N2 -   Today sustainability, production potential and politics i.e. taxation, subsidies and ethical concerns are hot topics within renewable energy from biomass. Decision making in this area is complicated and decisions are influenced by both the history of the data behind the decisions and the background of the decision maker. An important issue is to ensure that all knowledge is taken into account when analysing whole-crop and complete production systems in stead of only using results from few studies of more limited scope.A way to improve our knowledge base regarding the use of food or feed crops for biofuel production is research in biorefineries using a whole-crop approach with the aim of having an optimal use of all the components of the specific crop. Looking at rape as a model crop, the components can be used for i.e. bioethanol, biodiesel, biogas, biohydrogen, feed, food and plant protecting agents. This combined with optimization of crop production logistics is a more realistic approach for the near future than only looking at i.e. production of bioethanol from straw.The approach can then be transferred to other energy crops such as willow or algae. Algae do not compete with traditional land based food or feed crops, but can be grown to produce oil or biomass for biofuels as well as a long range of products with huge potential as food, feed or nutritionals. This with smaller requirements towards feed nutrients and land use.Value:If biofuels are to be used as a substitute for fossil fuel, the efficiency of the production process and product use must be increased substantially for the process to pay off as well economically as environmentally. Our knowledge base must thus be expanded and improved to include large production systems of i.e. whole-crop systems. Such research will bring forth new knowledge on biorefineries and help decision makers in their assessment of the potential of biofuels in our future.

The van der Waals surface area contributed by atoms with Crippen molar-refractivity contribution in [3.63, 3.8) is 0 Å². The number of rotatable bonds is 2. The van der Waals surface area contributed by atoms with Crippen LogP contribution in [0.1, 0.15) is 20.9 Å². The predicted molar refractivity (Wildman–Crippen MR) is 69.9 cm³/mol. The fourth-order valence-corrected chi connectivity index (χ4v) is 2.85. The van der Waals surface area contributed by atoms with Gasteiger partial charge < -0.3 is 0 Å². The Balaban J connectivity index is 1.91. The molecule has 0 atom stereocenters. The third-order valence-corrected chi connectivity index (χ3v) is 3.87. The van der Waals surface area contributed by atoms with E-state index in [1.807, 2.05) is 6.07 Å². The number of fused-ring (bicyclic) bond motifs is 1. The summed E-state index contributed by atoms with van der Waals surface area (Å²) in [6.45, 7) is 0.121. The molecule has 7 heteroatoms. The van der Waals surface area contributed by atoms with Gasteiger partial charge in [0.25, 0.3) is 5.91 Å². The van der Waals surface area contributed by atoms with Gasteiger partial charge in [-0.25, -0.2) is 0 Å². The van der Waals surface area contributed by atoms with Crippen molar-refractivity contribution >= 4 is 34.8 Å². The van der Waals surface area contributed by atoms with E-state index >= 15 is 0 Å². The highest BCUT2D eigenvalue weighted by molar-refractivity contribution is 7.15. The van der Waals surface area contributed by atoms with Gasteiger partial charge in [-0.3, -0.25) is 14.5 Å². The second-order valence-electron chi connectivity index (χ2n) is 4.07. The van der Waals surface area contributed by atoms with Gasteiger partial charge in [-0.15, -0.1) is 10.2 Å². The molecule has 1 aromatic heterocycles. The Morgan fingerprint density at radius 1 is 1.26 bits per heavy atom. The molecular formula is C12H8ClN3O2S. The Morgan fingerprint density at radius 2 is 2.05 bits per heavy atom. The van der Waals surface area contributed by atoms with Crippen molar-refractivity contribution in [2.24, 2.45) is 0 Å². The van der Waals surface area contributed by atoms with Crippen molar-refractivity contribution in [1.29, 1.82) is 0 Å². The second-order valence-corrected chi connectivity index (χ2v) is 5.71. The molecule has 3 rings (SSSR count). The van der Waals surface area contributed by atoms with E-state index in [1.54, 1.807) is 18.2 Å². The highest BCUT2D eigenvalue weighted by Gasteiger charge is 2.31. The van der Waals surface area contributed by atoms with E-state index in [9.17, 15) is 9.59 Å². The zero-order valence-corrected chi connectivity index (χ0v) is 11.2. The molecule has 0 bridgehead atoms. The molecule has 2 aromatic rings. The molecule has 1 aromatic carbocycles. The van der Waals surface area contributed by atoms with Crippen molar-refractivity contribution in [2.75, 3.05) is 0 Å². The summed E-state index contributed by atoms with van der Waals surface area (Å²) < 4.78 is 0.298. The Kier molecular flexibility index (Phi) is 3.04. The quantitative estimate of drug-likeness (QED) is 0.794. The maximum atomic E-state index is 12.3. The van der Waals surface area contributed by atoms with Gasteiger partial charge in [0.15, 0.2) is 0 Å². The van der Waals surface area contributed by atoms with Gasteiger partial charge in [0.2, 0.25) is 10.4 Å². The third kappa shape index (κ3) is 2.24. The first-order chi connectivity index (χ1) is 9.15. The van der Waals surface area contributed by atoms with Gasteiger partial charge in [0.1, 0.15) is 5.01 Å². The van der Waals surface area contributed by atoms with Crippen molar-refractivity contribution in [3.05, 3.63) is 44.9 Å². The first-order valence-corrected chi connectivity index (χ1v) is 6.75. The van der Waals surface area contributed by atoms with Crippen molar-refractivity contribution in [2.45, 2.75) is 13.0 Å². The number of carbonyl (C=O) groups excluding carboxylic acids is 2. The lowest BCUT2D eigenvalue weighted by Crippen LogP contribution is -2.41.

AB -   Today sustainability, production potential and politics i.e. taxation, subsidies and ethical concerns are hot topics within renewable energy from biomass. Decision making in this area is complicated and decisions are influenced by both the history of the data behind the decisions and the background of the decision maker. An important issue is to ensure that all knowledge is taken into account when analysing whole-crop and complete production systems in stead of only using results from few studies of more limited scope.A way to improve our knowledge base regarding the use of food or feed crops for biofuel production is research in biorefineries using a whole-crop approach with the aim of having an optimal use of all the components of the specific crop. Looking at rape as a model crop, the components can be used for i.e. bioethanol, biodiesel, biogas, biohydrogen, feed, food and plant protecting agents. This combined with optimization of crop production logistics is a more realistic approach for the near future than only looking at i.e. production of bioethanol from straw.The approach can then be transferred to other energy crops such as willow or algae. Algae do not compete with traditional land based food or feed crops, but can be grown to produce oil or biomass for biofuels as well as a long range of products with huge potential as food, feed or nutritionals. This with smaller requirements towards feed nutrients and land use.Value:If biofuels are to be used as a substitute for fossil fuel, the efficiency of the production process and product use must be increased substantially for the process to pay off as well economically as environmentally. Our knowledge base must thus be expanded and improved to include large production systems of i.e. whole-crop systems. Such research will bring forth new knowledge on biorefineries and help decision makers in their assessment of the potential of biofuels in our future.

KW - Bioraffinaderi

KW - Biobrændsler

KW - Bioenergi

KW - valg af afgrøde

KW - Fornybar energi

KW - Biorefinery

KW - Biofuels

KW - Bioenergy

KW - crop choice

KW - Renewables

M3 - Conference abstract for conference

ER -

Fjerbæk Søtoft L. Biorefineries for chemical and biofuel production. 2008. Abstract fra Nordic Climate Solutions, Copenhagen, Danmark.